A study published online at bmj.com
reports that the maternal health behaviors of women worsen after
immigrating to the UK. Ethnic minority women who stay in the UK for
longer durations are more likely to smoke during pregnancy and give up
As immigration to the UK has increased over the last 50 years, there has been more interest in studying the behaviors of ethnic minority groups. For example, research has indicated that women from ethnic minority groups are more likely to breast feed than British/Irish white women. However, there are no studies that have assessed cultural differences in how pregnant women treat alcohol and tobacco. Also missing in the literature are studies that examine whether the health behaviors of women change with acculturation (the adopting of behaviors from the new dominant culture and losing of behaviors from the original culture).
To address this gap in the literature, researchers from the UCL Institute of Child Health in London studied a sample of 8,588 mothers with singleton children - 6,478 British/Irish white mothers and 2,110 mothers from ethnic minority groups. The mothers were interviewed about maternal health behaviors, generational status, and how long they have resided in the UK. The behavioral comparisons focused on smoking and alcohol consumption before birth and the initiation and duration of breast feeding after birth.
The results showed that mothers from ethnic minority groups were:
- Less likely to smoke than British/Irish mothers (15% vs. 37%)
- Less likely to consume alcohol during pregnancy (14% vs. 37%)
- More likely to start breast feeding (86% vs. 69%)
- More likely to breast feed for at least four months (40% vs. 27%).
Strikingly, a five year increase in time spent in the UK was associated with a 32% increase in the likelihood of smoking during pregnancy and a 5% decrease in the likelihood of breast feeding for at least four months. These findings indicate the acculturation of ethnic minority populations.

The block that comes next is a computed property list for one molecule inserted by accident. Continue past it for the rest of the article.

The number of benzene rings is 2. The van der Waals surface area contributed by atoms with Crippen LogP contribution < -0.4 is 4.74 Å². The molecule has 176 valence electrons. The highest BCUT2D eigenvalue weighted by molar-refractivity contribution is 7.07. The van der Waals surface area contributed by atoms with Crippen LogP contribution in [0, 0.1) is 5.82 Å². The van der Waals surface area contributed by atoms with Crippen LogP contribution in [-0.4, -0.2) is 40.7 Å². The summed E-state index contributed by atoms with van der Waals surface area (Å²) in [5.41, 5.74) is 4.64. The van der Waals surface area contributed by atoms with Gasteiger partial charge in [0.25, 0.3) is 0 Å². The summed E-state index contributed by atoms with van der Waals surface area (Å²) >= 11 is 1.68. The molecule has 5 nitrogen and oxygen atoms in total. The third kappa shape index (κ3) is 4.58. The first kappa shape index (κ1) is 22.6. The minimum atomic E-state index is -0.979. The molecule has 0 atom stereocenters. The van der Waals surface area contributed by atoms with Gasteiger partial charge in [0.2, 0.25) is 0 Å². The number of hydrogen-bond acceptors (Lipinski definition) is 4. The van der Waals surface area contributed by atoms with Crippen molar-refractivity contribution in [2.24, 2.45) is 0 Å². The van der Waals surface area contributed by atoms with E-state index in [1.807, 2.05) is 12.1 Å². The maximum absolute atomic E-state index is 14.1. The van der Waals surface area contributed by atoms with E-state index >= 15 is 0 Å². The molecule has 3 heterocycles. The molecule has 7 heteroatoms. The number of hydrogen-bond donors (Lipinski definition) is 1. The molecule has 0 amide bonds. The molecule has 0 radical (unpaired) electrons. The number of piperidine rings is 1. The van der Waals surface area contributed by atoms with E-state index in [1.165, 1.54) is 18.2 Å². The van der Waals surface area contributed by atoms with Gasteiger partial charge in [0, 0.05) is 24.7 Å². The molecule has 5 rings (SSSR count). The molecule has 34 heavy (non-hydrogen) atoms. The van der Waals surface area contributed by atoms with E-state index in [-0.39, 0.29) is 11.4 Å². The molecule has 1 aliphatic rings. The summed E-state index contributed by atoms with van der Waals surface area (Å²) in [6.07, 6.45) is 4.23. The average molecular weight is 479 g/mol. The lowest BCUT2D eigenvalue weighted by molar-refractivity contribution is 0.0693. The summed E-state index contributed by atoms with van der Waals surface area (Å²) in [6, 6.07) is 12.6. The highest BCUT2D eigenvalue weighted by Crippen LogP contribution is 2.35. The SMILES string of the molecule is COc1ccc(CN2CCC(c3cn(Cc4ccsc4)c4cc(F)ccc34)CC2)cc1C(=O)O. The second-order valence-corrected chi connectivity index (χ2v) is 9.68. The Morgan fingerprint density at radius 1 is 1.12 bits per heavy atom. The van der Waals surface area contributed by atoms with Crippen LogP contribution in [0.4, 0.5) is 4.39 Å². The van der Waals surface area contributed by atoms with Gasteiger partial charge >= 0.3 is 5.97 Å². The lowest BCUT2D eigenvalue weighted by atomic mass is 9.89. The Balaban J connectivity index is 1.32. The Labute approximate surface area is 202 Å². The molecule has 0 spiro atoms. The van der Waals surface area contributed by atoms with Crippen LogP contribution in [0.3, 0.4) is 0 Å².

The results, "have public health implications for countries with large immigrant populations", write the authors. Health professionals, according to the authors, should not use a woman's ethnicity to make assumptions regarding health behaviors, for it could lead to missing many women who engage in risky behaviors.
"National policies should promote beneficial health behaviours among all mothers. Recommendations have been modified since the cohort children were born. Mothers in England are now recommended to avoid all alcohol during pregnancy and breast feed exclusively for at least six months," conclude the authors.
An accompanying editorial written by Krista M Perreira (Carolina Population Center and Department of Public Policy, University of North Carolina, NC) adds: "As the number of international migrants continues to increase worldwide, smoking and alcohol consumption patterns among women in developing countries will have consequences for medical providers throughout Europe and North America."
She concludes by noting: "The research by Hawkins and colleagues is an important first step in developing programmes and policies that promote the health of immigrant women and their children."
Influence of moving to the UK on maternal health behaviours: prospective cohort study
Summer Sherburne Hawkins, Kate Lamb, Tim J Cole, Catherine Law, the Millennium Cohort Study Child Health Group
Click Here to See Article Online
Written by: Peter M Crosta